Ban on smoking outdoors would be a breath of fresh air
There I was walking through Belfast city centre, when a woman in front of me took a drag from her cigarette, inhaled deeply and exhaled dramatically, right into my face. Before I knew what was happening, I had inhaled the toxic chemicals - direct from her lungs into mine - and I thought I was going to be sick.
She was left in no doubt when I illustrated my disgust with a glare and a loud cough, but on she went with a shrug, taking a plume of chemicals with her to envelope the next unwitting victim.
In theory, it wasn't her fault. She didn't do it on purpose and we were outside where it is perfectly legal to smoke. But it was an example of how the filthy habits of careless smokers can still impact on the lives of us vehement anti-smokers, despite Northern Ireland taking huge strides in protecting the public.
It's nearly eight years since we pointed the way to the rest of the UK by banning smoking in all enclosed public spaces and workplaces (the work of a direct rule minister, by the way).
While that was a relatively short time ago, it's now hard to imagine that there was a time we had to tolerate breathing in the smoke of others. Or that when you went for a night out, you accepted you would come home smelling like an ashtray.
It was the moment the pendulum of rights swung firmly towards the non-smoker for the first time. Now that pioneering move has settled in to become the norm, it's time to start thinking of the next step to reclaim more oxygen.
Former Health Minister Edwin Poots continued the march with a ban on vending machines and tobacco displays in shops but proposals on banning smoking in cars carrying children have so far come to nothing. Despite mixed messages from within the DUP on tobacco legislation, it's good to note that Poots' successor Jim Wells is firmly in its anti-smoking camp.
Personally, I disagree with telling people what they should do in the privacy of their own homes and cars. Smoking around children is revolting behaviour, not to mention selfish.
Puffing away in the confines of a car takes that to a whole new level, but perhaps the answer to that is to use a carrot rather than a stick. Public spaces are an entirely different matter, I have no problem telling smokers where to go when they're polluting shared air.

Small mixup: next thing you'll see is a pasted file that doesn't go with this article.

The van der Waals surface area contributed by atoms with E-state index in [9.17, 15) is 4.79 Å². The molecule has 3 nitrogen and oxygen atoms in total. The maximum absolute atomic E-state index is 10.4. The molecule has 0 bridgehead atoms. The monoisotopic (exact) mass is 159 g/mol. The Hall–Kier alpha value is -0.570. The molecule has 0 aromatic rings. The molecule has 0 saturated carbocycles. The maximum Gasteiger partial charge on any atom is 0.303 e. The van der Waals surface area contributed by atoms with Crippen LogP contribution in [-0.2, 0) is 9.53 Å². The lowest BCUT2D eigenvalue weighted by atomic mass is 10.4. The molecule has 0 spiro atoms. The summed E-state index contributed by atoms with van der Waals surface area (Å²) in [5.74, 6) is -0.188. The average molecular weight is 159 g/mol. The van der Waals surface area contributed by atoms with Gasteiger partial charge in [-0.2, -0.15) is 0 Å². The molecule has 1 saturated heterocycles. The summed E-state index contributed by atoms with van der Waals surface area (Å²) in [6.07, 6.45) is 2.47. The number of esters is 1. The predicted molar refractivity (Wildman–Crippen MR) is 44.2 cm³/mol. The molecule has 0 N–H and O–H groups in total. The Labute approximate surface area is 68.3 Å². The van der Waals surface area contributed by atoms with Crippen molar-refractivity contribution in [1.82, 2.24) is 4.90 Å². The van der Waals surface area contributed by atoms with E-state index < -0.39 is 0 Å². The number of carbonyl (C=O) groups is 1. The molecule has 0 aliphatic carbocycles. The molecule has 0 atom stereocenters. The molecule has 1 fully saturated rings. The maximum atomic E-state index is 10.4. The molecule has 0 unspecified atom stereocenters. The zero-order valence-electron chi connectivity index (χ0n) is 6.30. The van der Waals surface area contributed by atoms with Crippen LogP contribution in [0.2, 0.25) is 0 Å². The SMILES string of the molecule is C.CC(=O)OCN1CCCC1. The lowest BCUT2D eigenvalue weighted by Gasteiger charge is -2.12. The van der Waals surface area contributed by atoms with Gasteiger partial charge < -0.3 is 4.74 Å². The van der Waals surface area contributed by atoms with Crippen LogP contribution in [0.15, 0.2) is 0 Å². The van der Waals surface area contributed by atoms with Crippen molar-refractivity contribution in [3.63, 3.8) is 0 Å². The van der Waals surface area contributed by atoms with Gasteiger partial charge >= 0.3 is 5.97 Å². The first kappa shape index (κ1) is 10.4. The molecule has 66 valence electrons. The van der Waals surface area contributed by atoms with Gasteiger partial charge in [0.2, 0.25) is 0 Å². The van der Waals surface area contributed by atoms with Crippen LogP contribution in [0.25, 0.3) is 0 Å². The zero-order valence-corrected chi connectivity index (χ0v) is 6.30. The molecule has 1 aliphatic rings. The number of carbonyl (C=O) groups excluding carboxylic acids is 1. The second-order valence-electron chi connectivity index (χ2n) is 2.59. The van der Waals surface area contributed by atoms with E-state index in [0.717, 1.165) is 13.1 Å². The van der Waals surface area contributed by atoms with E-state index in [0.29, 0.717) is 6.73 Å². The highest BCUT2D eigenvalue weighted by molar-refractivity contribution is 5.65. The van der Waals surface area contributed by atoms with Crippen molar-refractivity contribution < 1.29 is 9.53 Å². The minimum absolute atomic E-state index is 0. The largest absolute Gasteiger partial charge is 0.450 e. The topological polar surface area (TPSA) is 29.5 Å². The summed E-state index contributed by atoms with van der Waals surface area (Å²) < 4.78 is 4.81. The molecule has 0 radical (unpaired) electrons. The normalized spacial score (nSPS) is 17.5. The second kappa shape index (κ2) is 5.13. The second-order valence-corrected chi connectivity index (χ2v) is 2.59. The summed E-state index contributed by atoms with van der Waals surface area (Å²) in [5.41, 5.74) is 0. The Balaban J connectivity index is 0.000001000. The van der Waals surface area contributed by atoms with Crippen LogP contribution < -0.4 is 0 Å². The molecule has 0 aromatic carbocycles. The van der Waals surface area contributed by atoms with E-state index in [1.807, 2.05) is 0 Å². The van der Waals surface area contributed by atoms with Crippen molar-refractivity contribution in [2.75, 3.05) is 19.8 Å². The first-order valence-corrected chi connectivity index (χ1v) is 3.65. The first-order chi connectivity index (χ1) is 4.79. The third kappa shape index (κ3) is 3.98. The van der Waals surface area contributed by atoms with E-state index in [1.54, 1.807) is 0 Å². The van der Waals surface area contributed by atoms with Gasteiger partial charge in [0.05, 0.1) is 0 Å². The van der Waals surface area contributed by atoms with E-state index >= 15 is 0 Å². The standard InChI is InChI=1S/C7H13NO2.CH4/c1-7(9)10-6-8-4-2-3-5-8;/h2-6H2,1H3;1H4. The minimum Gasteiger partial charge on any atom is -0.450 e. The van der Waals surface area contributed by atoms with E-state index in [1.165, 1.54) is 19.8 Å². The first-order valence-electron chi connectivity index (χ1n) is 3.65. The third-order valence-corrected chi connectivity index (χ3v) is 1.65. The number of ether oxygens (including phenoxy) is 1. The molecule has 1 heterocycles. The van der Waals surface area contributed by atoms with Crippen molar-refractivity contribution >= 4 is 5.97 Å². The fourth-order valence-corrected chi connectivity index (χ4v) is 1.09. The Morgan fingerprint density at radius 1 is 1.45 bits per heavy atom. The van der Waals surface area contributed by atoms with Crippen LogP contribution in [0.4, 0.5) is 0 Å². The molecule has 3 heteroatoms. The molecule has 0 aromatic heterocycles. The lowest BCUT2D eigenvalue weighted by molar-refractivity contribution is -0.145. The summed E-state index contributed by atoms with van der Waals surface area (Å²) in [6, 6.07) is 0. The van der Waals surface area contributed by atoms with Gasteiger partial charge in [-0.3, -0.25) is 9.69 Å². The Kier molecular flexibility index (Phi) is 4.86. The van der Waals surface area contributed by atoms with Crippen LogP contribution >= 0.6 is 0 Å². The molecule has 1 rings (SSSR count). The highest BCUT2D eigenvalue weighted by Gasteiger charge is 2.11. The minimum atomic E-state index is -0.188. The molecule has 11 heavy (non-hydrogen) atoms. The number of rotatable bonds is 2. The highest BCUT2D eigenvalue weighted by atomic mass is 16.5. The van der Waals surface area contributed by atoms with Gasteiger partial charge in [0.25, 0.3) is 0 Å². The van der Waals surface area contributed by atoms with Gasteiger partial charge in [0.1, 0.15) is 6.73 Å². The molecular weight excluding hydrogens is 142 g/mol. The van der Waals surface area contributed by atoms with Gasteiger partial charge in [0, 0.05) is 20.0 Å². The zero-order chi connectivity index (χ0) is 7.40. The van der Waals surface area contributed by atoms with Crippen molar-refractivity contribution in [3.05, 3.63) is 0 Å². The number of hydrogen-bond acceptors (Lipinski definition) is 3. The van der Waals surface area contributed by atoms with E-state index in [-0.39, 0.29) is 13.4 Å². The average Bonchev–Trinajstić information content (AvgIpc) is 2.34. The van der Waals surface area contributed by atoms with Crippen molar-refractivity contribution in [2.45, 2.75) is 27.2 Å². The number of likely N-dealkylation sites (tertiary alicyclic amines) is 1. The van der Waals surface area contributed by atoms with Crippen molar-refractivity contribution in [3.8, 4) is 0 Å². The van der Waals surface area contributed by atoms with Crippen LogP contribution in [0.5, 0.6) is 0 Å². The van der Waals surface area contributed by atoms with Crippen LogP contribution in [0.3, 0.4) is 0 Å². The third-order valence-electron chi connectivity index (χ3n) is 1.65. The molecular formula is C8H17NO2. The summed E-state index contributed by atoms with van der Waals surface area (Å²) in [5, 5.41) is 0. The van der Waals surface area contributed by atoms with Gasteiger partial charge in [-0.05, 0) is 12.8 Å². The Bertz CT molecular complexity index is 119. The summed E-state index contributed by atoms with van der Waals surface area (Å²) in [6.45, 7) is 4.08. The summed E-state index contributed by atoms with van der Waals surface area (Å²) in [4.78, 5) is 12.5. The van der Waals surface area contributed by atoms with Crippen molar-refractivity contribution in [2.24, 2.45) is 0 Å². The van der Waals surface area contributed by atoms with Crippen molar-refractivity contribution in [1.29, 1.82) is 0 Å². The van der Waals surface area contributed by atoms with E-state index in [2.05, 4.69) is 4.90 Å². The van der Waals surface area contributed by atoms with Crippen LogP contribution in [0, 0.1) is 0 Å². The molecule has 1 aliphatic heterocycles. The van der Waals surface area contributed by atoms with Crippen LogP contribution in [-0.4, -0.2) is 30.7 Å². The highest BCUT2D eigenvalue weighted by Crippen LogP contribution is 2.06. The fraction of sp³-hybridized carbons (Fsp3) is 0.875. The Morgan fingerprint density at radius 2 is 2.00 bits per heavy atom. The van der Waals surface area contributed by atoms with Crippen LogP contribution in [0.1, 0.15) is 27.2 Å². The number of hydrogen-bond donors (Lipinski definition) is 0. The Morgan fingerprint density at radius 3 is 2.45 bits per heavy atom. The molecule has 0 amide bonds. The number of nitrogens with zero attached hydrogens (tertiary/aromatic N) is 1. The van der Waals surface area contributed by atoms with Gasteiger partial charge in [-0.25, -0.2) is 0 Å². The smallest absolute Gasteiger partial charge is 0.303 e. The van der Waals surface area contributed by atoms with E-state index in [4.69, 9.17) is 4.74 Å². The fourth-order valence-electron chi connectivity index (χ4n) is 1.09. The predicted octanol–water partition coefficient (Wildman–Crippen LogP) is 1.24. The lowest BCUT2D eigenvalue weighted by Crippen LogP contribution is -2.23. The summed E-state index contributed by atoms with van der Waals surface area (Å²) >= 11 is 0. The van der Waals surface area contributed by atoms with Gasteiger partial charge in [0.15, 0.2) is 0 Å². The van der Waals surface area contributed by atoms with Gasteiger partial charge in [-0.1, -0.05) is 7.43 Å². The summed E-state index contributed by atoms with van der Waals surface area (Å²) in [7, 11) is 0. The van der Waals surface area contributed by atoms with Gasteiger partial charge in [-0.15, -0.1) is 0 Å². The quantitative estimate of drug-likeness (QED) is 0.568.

While Northern Ireland once led the way for the rest of the UK, London could be the city to go one step further with proposals to ban smoking in outside areas including all public parks and landmarks like Trafalgar Square. Expected to be backed by London Mayor Boris Johnson, it would make 40% of the city smoke-free.
So how about Botanic Gardens becoming a smoke-free zone? Wouldn't that be a breath of fresh air? And the shopping areas around Belfast City Hall? Based on the number of young people I see puffing around Castle Place, that would be the place to start.
It's the teenage girls who seem most keen to kill themselves slowly here while mistakenly thinking they look like Audrey Hepburn. How about Ormeau Park and the Gasworks seeing it stubbed out?
And let's save the roses of Lady Dixon Park from carcinogens while we're at it.
The momentum is in our favour, oxygen-lovers. Let's keep it up. Like ashtrays on airplane seats, let's make shameless public smoking a quizzical quirk of the past.
At least my mum missed seeing Rolf...
Nostalgia lovers are enjoying the BBC's new online tool that allows you to find out what was on television on the day you were born. The new Genome Project lets you search every edition of the Radio Times published between 1923 to 2009 with fascinating results.
So what was my mother missing on the box when giving birth to me on a Saturday in April 1978?
First there was Record Breakers with Roy Castle, followed by Grandstand with Frank Bough. And at the moment of delivery, she was missing, er, Rolf Harris on Saturday. With hindsight, maybe that was one worth passing up.
Naomi shows she's human after all
It was a genius idea to get Noel Gallagher, Kate Moss and Naomi Campbell to do Gogglebox as part of Channel 4's Stand Up To Cancer.
While Noel and Kate were almost amusing as they offered opinions on the X Factor and Strictly, Naomi sat impassive, seemingly afraid to make any sort of facial expression in case it broke her face.
At one point I began to wonder if she was actually a cardboard cutout until the heartbreaking story of a young boy battling cancer came on, and a tear rolled down the supermodel's cheek, proving she was real after all.